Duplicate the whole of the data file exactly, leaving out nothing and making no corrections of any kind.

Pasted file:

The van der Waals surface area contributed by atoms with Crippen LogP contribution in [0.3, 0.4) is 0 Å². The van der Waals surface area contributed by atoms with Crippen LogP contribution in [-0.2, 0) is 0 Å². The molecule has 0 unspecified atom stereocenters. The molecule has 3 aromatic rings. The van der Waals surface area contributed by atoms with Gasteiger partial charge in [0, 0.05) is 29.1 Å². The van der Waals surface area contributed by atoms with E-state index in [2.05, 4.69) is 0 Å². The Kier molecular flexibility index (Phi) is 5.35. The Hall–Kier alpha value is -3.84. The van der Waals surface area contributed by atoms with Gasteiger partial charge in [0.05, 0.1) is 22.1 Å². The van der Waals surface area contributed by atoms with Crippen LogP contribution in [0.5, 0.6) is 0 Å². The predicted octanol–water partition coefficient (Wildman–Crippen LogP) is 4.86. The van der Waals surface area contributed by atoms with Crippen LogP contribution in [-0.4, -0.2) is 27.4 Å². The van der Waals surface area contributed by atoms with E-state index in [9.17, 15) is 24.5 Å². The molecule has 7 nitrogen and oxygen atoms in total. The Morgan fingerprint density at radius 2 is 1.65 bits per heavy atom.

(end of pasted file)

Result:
The van der Waals surface area contributed by atoms with Crippen LogP contribution in [0.3, 0.4) is 0 Å². The van der Waals surface area contributed by atoms with Crippen LogP contribution in [-0.2, 0) is 0 Å². The molecule has 0 unspecified atom stereocenters. The molecule has 3 aromatic rings. The van der Waals surface area contributed by atoms with Gasteiger partial charge in [0, 0.05) is 29.1 Å². The van der Waals surface area contributed by atoms with E-state index in [2.05, 4.69) is 0 Å². The Kier molecular flexibility index (Phi) is 5.35. The Hall–Kier alpha value is -3.84. The van der Waals surface area contributed by atoms with Gasteiger partial charge in [0.05, 0.1) is 22.1 Å². The van der Waals surface area contributed by atoms with Crippen LogP contribution in [0.5, 0.6) is 0 Å². The predicted octanol–water partition coefficient (Wildman–Crippen LogP) is 4.86. The van der Waals surface area contributed by atoms with Crippen LogP contribution in [-0.4, -0.2) is 27.4 Å². The van der Waals surface area contributed by atoms with E-state index in [9.17, 15) is 24.5 Å². The molecule has 7 nitrogen and oxygen atoms in total. The Morgan fingerprint density at radius 2 is 1.65 bits per heavy atom.